Monday, May 20, 2019


By Kirsten Vignes, Leica Store Miami

Last spring, my colleagues and I at Leica Store Miami published an article called What’s in Our CameraBags, where we individually laid out our gear bags and showed you how and what we shoot. Since then, a lot has changed. We’ve hired new staff, new cameras and lenses have been released, and individual shooting styles have evolved.

We’ve also realized that we each have more than one gear setup. You wouldn’t bring the same camera on a bare-bones hiking trip as you would on a fashion shoot. You’re unlikely to shoot wildlife with the Leica M, and you probably wouldn’t grab a Leica S for discreet street shooting. This is the photographer’s dilemma: there just simply isn’t one camera that does it all. Different cameras and lenses serve different purposes.

So, here we are a year later, sharing with you yet again “what’s in our bag.”

Scroll through or click the quick links below:


Kirsten’s Rangefinder Bag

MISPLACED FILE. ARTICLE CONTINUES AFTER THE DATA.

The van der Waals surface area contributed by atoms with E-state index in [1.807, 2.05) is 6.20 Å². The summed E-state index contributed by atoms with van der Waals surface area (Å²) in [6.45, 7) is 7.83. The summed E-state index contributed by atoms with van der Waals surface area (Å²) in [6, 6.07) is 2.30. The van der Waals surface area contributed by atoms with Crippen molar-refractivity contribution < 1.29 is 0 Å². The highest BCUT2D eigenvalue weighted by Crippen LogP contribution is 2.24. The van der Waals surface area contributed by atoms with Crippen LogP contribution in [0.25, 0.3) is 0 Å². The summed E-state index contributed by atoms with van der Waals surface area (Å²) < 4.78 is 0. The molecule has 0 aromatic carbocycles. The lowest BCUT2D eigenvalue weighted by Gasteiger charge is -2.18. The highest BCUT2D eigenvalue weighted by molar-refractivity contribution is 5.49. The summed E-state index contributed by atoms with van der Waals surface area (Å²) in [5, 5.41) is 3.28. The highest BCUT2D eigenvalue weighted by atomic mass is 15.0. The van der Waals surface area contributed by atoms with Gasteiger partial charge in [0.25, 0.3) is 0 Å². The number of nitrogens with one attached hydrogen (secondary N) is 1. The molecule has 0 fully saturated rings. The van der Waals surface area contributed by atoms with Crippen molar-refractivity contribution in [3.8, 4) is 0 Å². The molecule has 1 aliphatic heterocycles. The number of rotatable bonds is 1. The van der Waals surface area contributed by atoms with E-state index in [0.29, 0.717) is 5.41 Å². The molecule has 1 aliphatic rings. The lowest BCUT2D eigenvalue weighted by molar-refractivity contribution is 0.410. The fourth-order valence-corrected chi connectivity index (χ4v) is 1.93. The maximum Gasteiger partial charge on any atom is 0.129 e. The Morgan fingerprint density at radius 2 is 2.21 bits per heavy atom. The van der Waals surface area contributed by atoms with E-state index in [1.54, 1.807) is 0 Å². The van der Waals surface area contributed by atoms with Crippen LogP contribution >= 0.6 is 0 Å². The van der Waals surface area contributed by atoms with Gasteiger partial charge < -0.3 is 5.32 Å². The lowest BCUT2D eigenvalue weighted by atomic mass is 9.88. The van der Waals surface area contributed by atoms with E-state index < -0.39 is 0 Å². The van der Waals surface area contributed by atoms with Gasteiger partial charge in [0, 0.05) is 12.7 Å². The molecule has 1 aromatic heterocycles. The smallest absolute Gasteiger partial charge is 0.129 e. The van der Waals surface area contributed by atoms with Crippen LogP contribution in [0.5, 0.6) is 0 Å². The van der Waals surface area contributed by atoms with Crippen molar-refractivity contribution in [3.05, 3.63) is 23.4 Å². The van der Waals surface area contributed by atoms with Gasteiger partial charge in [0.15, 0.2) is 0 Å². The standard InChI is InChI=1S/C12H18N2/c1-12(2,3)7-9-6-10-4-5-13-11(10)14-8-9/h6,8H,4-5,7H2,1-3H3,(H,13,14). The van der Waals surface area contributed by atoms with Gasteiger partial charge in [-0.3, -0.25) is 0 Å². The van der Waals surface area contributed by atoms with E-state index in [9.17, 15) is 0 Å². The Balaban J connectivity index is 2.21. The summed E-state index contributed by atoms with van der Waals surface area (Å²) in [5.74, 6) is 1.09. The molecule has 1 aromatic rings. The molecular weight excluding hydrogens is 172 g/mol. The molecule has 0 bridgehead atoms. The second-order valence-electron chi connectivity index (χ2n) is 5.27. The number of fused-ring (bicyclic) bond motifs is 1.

Kirsten Vignes has been a Leica Specialist with Leica Store Miami since 2012. She’s originally from Minnesota, but much prefers the sunshine and warmth of South Florida. Kirsten loves photography, which she studied at Rochester Institute of Technology, graphic design, traveling the world, movies with mythical creatures, chasing non-mythical creatures (birds) and, of course, coffee. Read some of Kirsten’s articles here.

When we decided to re-visit the “In Our Bag” idea again, I immediately knew what I was going to share this time around: the gear I actually own (or some of it anyways). As a Leica Store Miami employee, I have access to the entire range of Leica equipment, and I can honestly say I use a wide spectrum of Leica gear. I use the CL with 35mm Summilux-TL to do environmental product photos for our Instagram page, the V-Lux (Typ 114) for birding, the Leica SL (Typ 601) with M lenses for the occasional wedding, the beloved Q and M cameras for street and travel, the Leica D-Lux 7 for an evening out with friends, and the Leica S for those once-in-a-lifetime landscapes.

But what do I actually own? I’m glad you asked.